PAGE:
COGNIZANT of the need to promote a peaceful, friendly and harmonious environment in the South China Sea between ASEAN and China for the enhancement of peace, stability, economic growth and prosperity in the region;

COMMITTED to enhancing the principles and objectives of the 1997 Joint Statement of the Meeting of the Heads of State/Government of the Member States of ASEAN and President of the People’s Republic of China;

DESIRING to enhance favourable conditions for a peaceful and durable solution of differences and disputes among countries concerned;

HEREBY DECLARE the following:

1. The Parties reaffirm their commitment to the purposes and principles of the Charter of the United Nations, the 1982 UN Convention on the Law of the Sea, the Treaty of Amity and Cooperation in Southeast Asia, the Five Principles of Peaceful Coexistence, and other universally recognized principles of international law which shall serve as the basic norms governing state-to-state relations;

2. The Parties are committed to exploring ways for building trust and confidence in accordance with the above-mentioned principles and on the basis of equality and mutual respect;

3. The Parties reaffirm their respect for and commitment to the freedom of navigation in and overflight above the South China Sea as provided for by the universally recognized principles of international law, including the 1982 UN Convention on the Law of the Sea;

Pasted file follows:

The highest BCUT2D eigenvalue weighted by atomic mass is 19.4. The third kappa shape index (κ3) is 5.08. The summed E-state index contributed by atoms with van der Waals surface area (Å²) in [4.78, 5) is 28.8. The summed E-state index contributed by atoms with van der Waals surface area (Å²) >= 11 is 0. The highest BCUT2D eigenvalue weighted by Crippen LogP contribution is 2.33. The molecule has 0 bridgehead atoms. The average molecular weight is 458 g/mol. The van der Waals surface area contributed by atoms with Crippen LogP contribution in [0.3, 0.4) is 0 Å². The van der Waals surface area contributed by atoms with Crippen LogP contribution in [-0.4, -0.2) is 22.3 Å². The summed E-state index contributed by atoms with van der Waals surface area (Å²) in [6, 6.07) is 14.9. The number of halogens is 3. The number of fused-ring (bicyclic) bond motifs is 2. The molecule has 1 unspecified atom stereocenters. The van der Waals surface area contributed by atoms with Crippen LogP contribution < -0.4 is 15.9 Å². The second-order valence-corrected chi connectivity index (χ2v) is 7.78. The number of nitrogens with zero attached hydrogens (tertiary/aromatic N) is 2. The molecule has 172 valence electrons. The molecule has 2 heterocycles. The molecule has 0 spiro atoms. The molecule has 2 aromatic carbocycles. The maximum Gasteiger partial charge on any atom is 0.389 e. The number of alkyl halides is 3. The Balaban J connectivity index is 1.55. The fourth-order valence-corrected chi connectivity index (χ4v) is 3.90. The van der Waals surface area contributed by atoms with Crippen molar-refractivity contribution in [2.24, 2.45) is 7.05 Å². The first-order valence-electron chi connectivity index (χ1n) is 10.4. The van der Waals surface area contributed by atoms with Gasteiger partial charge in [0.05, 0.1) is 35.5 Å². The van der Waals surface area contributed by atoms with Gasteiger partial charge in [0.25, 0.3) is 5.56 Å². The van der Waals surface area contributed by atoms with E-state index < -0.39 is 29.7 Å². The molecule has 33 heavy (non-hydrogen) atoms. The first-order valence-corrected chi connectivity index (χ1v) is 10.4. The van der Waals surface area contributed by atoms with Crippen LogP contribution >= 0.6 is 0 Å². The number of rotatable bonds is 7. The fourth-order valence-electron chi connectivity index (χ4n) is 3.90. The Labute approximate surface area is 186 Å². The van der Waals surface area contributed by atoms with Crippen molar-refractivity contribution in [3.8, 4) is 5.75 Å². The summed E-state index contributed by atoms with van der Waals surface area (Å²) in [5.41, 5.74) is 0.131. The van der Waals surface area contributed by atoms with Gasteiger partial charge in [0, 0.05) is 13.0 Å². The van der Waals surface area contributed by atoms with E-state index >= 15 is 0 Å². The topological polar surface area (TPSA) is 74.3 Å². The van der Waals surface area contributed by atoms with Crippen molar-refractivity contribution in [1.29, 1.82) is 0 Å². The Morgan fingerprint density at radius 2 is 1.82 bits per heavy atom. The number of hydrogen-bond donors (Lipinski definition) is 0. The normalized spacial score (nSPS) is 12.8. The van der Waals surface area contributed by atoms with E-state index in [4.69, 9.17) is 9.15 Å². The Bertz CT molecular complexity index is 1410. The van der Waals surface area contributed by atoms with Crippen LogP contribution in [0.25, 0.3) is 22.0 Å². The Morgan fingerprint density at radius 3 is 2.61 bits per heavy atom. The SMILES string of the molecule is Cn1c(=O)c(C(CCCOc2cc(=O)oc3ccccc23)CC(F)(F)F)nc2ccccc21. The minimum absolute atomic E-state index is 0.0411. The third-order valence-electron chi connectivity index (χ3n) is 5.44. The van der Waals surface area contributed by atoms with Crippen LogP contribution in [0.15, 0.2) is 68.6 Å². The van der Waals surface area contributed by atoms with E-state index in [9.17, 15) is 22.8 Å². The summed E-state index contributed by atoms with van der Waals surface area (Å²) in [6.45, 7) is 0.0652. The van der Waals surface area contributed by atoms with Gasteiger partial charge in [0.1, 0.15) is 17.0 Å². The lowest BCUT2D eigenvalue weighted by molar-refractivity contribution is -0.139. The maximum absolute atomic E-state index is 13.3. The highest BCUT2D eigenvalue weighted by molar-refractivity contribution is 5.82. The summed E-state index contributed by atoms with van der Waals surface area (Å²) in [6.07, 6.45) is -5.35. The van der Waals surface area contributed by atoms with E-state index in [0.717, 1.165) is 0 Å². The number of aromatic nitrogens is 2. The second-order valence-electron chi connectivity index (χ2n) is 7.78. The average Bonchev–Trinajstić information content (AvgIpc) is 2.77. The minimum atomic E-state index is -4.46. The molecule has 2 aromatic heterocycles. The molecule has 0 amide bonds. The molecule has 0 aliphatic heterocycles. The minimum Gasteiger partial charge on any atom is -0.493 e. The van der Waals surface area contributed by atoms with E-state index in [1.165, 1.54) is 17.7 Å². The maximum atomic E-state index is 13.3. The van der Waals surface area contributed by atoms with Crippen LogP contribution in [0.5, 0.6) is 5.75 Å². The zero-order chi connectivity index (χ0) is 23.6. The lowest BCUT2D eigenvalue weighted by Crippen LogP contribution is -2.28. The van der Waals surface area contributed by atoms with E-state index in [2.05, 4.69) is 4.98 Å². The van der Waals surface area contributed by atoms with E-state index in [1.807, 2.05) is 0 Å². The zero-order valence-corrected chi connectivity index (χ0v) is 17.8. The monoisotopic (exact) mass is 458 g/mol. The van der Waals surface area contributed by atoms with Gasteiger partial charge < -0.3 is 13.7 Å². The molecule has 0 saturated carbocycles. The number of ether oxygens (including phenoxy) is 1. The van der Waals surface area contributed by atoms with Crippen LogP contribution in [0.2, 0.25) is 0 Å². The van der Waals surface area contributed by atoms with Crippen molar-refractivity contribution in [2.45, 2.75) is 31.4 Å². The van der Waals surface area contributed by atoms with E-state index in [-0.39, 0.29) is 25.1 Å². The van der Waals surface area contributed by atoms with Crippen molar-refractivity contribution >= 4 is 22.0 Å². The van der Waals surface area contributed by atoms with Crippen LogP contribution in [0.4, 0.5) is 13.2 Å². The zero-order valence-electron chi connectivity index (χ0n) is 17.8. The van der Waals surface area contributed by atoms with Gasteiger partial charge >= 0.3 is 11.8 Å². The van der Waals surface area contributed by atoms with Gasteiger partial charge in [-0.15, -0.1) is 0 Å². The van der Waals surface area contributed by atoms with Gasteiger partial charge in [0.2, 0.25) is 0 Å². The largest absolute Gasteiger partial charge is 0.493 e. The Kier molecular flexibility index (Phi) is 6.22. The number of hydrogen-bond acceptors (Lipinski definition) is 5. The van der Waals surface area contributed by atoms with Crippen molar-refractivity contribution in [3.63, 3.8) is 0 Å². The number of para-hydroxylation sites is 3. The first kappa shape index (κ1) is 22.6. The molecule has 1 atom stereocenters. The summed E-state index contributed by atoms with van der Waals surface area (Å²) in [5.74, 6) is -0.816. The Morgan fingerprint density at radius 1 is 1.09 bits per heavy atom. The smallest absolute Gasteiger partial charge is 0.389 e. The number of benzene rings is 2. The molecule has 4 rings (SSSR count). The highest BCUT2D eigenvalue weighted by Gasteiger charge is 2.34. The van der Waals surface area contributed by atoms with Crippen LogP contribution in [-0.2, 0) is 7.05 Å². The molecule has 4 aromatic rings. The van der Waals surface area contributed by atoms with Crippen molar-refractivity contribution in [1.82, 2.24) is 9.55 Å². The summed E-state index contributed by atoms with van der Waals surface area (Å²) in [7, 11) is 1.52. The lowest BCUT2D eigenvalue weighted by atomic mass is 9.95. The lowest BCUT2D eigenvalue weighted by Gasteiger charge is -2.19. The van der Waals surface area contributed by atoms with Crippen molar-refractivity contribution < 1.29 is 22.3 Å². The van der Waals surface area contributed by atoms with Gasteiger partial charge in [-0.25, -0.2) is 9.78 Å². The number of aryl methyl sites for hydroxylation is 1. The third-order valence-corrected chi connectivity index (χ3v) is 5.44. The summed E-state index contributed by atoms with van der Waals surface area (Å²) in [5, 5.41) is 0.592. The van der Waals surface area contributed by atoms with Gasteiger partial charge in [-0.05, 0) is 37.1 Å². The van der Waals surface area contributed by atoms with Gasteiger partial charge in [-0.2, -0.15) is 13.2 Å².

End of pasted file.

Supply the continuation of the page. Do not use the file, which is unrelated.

4. The Parties concerned undertake to resolve their territorial and jurisdictional disputes by peaceful means, without resorting to the threat or use of force, through friendly consultations and negotiations by sovereign states directly concerned, in accordance with universally recognized principles of international law, including the 1982 UN Convention on the Law of the Sea;

5. The Parties undertake to exercise self-restraint in the conduct of activities that would complicate or escalate disputes and affect peace and stability including, among others, refraining from action of inhabiting on the presently uninhabited islands, reefs, shoals, cays, and other features and to handle their differences in a constructive manner.

Pending the peaceful settlement of territorial and jurisdictional disputes, the Parties concerned undertake to intensify efforts to seek ways, in the spirit of cooperation and understanding, to build trust and confidence between and among them, including:

  • a. holding dialogues and exchange of views as appropriate between their defense and military officials;
  • b. ensuring just and humane treatment of all persons who are either in danger or in distress;
  • c. notifying, on a voluntary basis, other Parties concerned of any impending joint/combined military exercise; and
  • d. exchanging, on a voluntary basis, relevant information.

6. Pending a comprehensive and durable settlement of the disputes, the Parties concerned may explore or undertake cooperative activities. These may include the following:

  • a. marine environmental protection;
  • b. marine scientific research;
  • c. safety of navigation and communication at sea;
  • d. search and rescue operation; and